In this connection, CPEC’s most recently inaugurated hydropower project Karot is very important for the national interest and energy security. It will decrease energy production price and provide a cheap energy source in the national grid.

It will be a giant step towards de-carbonization and climate change. It will provide cheap electricity to five million houses.

The government of Pakistan has already selected many sites where many hydropower plants may be built.

Good thing is that Mangla Dam and Tarbela Dam projects, being mega hydropower plants after running for 20 to 25 years, the cost of generating electricity from these two is just the cost of operating a turbine.

Moreover, the initial cost of new proposed hydropower plants is very high, but it seems that over the period of time, it is in the country’s interest to use indigenous resources.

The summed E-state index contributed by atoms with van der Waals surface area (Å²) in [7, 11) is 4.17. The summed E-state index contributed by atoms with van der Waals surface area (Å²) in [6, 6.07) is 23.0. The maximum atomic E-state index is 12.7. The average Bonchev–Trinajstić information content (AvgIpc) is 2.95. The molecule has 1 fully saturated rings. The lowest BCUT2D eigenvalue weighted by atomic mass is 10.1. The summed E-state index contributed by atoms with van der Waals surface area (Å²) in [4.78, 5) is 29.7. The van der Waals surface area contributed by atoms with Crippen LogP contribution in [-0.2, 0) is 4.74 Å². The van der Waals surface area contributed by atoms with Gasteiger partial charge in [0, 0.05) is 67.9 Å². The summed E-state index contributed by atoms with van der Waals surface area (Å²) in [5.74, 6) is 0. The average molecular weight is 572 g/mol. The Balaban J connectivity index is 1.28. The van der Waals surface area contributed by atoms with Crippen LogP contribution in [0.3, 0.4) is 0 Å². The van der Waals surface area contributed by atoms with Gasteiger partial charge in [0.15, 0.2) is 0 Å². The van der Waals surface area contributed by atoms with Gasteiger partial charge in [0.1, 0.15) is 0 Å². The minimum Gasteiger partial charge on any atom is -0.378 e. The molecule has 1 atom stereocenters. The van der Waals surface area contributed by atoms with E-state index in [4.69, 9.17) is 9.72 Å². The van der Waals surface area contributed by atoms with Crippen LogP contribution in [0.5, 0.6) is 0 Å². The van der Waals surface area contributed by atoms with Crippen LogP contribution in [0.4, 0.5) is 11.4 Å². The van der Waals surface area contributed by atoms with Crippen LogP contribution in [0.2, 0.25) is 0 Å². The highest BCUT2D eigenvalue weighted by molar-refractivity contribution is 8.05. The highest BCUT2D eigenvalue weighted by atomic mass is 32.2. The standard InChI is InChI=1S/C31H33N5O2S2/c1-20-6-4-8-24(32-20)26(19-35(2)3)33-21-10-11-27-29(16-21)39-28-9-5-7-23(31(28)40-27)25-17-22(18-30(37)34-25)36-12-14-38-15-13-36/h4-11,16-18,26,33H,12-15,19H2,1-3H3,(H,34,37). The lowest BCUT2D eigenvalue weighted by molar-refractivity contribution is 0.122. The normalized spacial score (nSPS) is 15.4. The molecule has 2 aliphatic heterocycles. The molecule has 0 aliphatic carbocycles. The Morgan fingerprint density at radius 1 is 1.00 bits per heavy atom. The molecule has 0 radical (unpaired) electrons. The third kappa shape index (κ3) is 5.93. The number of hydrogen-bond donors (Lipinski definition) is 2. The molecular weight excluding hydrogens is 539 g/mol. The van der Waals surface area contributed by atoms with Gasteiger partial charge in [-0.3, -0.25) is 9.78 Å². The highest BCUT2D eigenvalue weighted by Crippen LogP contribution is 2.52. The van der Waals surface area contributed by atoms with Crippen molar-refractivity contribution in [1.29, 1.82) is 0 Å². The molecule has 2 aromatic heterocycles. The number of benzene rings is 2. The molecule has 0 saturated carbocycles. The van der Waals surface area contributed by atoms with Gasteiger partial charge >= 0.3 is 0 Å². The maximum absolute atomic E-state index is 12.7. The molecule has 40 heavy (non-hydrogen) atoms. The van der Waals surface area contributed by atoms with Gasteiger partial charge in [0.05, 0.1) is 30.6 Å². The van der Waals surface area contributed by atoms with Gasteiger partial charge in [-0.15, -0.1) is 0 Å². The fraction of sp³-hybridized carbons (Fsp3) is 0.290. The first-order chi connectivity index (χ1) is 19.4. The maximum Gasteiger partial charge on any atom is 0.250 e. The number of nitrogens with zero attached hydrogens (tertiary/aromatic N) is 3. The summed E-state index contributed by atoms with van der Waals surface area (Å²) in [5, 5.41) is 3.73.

Because of high prices in the international markets the imported fuel has been a great worry and burden on the national treasury. Thus there is an urgent need to transform the country’s mix and gradually move towards hydro and renewable energy sources.

Thar has great potential to play an important role in Pakistan’s energy scenario as a lot of projects are being implemented in the region where Chinese companies have invested heavily. Pakistan may generate additional energy from its own resources, through coal produced in the country.

In Thar, coal is being extracted during nine month due to which a number of plants can be set up, which will also lead to development in the region, increase electricity production in the country and we will be able to transmit from there.

Furthermore, such a holistic production chain mechanism in Thar can lead to overall socio-economic uplift of the region, improvement of the country and improvement of the local population.

The CPEC has been doing a great job to transform the energy outlook of the country by initiating, implementing and completing numerous energy small, medium and mega projects in the country.